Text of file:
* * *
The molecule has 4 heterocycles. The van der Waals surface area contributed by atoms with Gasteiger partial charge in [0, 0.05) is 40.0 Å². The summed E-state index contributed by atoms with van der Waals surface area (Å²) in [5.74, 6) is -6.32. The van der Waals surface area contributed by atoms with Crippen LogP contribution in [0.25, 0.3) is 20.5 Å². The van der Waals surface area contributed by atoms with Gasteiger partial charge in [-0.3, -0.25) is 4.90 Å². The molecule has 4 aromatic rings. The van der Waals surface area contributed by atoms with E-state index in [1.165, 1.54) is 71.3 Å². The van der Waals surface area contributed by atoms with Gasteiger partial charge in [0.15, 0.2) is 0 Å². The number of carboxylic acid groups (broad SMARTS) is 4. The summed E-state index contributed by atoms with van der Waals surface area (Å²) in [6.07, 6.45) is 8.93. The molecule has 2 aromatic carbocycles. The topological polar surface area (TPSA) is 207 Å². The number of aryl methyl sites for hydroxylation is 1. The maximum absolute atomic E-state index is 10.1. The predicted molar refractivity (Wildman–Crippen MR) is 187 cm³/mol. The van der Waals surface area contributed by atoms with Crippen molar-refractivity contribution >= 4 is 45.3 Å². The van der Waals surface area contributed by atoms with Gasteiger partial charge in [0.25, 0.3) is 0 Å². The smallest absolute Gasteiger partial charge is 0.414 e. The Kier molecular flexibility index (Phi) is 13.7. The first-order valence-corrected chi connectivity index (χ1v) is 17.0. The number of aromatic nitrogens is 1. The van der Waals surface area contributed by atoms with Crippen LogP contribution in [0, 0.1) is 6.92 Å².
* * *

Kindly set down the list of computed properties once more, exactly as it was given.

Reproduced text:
The molecule has 4 heterocycles. The van der Waals surface area contributed by atoms with Gasteiger partial charge in [0, 0.05) is 40.0 Å². The summed E-state index contributed by atoms with van der Waals surface area (Å²) in [5.74, 6) is -6.32. The van der Waals surface area contributed by atoms with Crippen LogP contribution in [0.25, 0.3) is 20.5 Å². The van der Waals surface area contributed by atoms with Gasteiger partial charge in [-0.3, -0.25) is 4.90 Å². The molecule has 4 aromatic rings. The van der Waals surface area contributed by atoms with E-state index in [1.165, 1.54) is 71.3 Å². The van der Waals surface area contributed by atoms with Gasteiger partial charge in [0.15, 0.2) is 0 Å². The number of carboxylic acid groups (broad SMARTS) is 4. The summed E-state index contributed by atoms with van der Waals surface area (Å²) in [6.07, 6.45) is 8.93. The molecule has 2 aromatic carbocycles. The topological polar surface area (TPSA) is 207 Å². The number of aryl methyl sites for hydroxylation is 1. The maximum absolute atomic E-state index is 10.1. The predicted molar refractivity (Wildman–Crippen MR) is 187 cm³/mol. The van der Waals surface area contributed by atoms with Crippen molar-refractivity contribution >= 4 is 45.3 Å². The van der Waals surface area contributed by atoms with Gasteiger partial charge in [0.25, 0.3) is 0 Å². The smallest absolute Gasteiger partial charge is 0.414 e. The Kier molecular flexibility index (Phi) is 13.7. The first-order valence-corrected chi connectivity index (χ1v) is 17.0. The number of aromatic nitrogens is 1. The van der Waals surface area contributed by atoms with Crippen LogP contribution in [0, 0.1) is 6.92 Å².